Whall: There are two issues that plague most companies in this business. The first I’ll call the financing plan and the leasing opportunities of the low money down approach of bringing customers on. When you do that, at the end of the term the customer is now overpaying for services because built into their price is a fee that they financed the purchase with. That creates a competitive opportunity and why so often firms take over accounts from other providers.
When you’re talking to your customer and your competitor comes in at $15 less, what isn’t said is, “Your price is $15 higher because you financed a system and didn’t put money down, so it was built into the monthly.” But the monthly never goes back down. That’s a problem for everybody in the industry that plays in the finance market on the lower end.
The other issue is the math never works for most organizations in this business. Very few companies will actually take the time to staff and say, “I have ‘X’ number of customers; how many people does it take to check in on those folks every six months to just say, ‘Hey, is everything OK? Do you need anything from us?’” For firms to take the time and build that money into their programs is hard to do in tough economic times. What happens is you’ve got thousands of customers but only a few reps and the math doesn’t work. Who is going to stay in contact with that customer for you?
I see that as an opportunity for us but it’s a struggle for the competition. Let’s say you’re a public company, attrition doesn’t really hurt your earnings in a given year so if you have a chance to take costs out of the mix and attrition is going to go up a little bit, you’d probably take that trade because quarter-over-quarter you’re still going to show a win. But if you look down five years, you’d be making a short-term decision that is going to hurt you long-term because if you start to deal with that many fewer customers every year all that revenue is gone.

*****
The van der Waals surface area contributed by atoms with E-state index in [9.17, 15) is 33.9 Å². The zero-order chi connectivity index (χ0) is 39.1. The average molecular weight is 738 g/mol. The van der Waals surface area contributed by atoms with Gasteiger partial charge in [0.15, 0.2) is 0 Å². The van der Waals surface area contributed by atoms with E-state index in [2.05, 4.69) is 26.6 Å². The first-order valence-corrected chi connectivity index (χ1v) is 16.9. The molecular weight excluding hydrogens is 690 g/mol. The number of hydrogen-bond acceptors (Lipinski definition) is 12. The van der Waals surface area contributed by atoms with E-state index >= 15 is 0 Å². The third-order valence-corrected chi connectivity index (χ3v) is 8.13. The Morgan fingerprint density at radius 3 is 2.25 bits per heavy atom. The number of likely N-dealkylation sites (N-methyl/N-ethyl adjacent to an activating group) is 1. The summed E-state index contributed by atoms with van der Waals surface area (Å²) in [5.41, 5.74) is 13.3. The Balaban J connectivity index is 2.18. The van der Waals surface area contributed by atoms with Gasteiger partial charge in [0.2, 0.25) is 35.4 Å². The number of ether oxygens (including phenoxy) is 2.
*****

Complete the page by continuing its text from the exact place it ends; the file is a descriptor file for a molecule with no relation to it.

An existing customer paying a recurring stream is where the profit of the business comes from. P1 does a good job understanding there is an inherent cost that has to be paid to take care of existing customers. We track it and I can tell you how often I’ve been there for the top 10,000 or 15,000 customers, 20,000 or 50,000. Again, it’s about actually putting the math to it and saying, “This is how many people I have to meet. This is how many phone calls I have to make. This is how many letters have to be mailed out.” I have to make sure my customers are tucked in. I don’t believe they are going to leave if they feel they know you.
Page 2 of 5 pages « First